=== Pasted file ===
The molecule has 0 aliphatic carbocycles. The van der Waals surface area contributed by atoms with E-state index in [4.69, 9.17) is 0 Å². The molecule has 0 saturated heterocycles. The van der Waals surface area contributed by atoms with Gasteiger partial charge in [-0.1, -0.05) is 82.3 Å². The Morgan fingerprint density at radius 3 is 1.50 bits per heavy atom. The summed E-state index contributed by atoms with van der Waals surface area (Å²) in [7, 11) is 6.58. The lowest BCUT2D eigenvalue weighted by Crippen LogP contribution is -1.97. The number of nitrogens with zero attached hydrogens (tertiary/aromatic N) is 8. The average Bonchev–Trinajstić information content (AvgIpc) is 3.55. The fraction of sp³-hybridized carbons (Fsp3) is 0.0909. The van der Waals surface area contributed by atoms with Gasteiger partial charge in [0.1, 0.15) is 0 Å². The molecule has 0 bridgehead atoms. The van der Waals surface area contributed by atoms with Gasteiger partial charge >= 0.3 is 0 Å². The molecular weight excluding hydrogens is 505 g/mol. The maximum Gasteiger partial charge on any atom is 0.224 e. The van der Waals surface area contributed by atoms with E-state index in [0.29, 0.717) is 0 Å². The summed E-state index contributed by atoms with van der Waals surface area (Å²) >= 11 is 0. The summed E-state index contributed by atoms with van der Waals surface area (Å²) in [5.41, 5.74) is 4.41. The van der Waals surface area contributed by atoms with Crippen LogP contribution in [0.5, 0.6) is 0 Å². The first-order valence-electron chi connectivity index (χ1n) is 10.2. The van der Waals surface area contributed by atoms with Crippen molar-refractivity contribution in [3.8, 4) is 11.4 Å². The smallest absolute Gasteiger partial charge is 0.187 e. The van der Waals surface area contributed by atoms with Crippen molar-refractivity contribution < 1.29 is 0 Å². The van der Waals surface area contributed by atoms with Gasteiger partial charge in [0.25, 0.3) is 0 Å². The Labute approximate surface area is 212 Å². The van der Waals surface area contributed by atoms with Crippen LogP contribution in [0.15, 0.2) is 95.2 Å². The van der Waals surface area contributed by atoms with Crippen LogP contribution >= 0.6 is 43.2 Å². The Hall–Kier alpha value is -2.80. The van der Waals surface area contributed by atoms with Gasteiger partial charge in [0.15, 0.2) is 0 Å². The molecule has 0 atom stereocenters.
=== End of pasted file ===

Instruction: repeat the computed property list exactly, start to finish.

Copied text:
The molecule has 0 aliphatic carbocycles. The van der Waals surface area contributed by atoms with E-state index in [4.69, 9.17) is 0 Å². The molecule has 0 saturated heterocycles. The van der Waals surface area contributed by atoms with Gasteiger partial charge in [-0.1, -0.05) is 82.3 Å². The Morgan fingerprint density at radius 3 is 1.50 bits per heavy atom. The summed E-state index contributed by atoms with van der Waals surface area (Å²) in [7, 11) is 6.58. The lowest BCUT2D eigenvalue weighted by Crippen LogP contribution is -1.97. The number of nitrogens with zero attached hydrogens (tertiary/aromatic N) is 8. The average Bonchev–Trinajstić information content (AvgIpc) is 3.55. The fraction of sp³-hybridized carbons (Fsp3) is 0.0909. The van der Waals surface area contributed by atoms with Gasteiger partial charge in [0.1, 0.15) is 0 Å². The molecule has 0 bridgehead atoms. The van der Waals surface area contributed by atoms with Gasteiger partial charge >= 0.3 is 0 Å². The molecular weight excluding hydrogens is 505 g/mol. The maximum Gasteiger partial charge on any atom is 0.224 e. The van der Waals surface area contributed by atoms with E-state index in [0.29, 0.717) is 0 Å². The summed E-state index contributed by atoms with van der Waals surface area (Å²) >= 11 is 0. The summed E-state index contributed by atoms with van der Waals surface area (Å²) in [5.41, 5.74) is 4.41. The van der Waals surface area contributed by atoms with Crippen LogP contribution in [0.5, 0.6) is 0 Å². The first-order valence-electron chi connectivity index (χ1n) is 10.2. The van der Waals surface area contributed by atoms with Crippen molar-refractivity contribution in [3.8, 4) is 11.4 Å². The smallest absolute Gasteiger partial charge is 0.187 e. The van der Waals surface area contributed by atoms with Crippen molar-refractivity contribution < 1.29 is 0 Å². The van der Waals surface area contributed by atoms with Gasteiger partial charge in [0.25, 0.3) is 0 Å². The Labute approximate surface area is 212 Å². The van der Waals surface area contributed by atoms with Crippen LogP contribution in [0.15, 0.2) is 95.2 Å². The van der Waals surface area contributed by atoms with Crippen LogP contribution >= 0.6 is 43.2 Å². The Hall–Kier alpha value is -2.80. The van der Waals surface area contributed by atoms with Gasteiger partial charge in [0.15, 0.2) is 0 Å². The molecule has 0 atom stereocenters.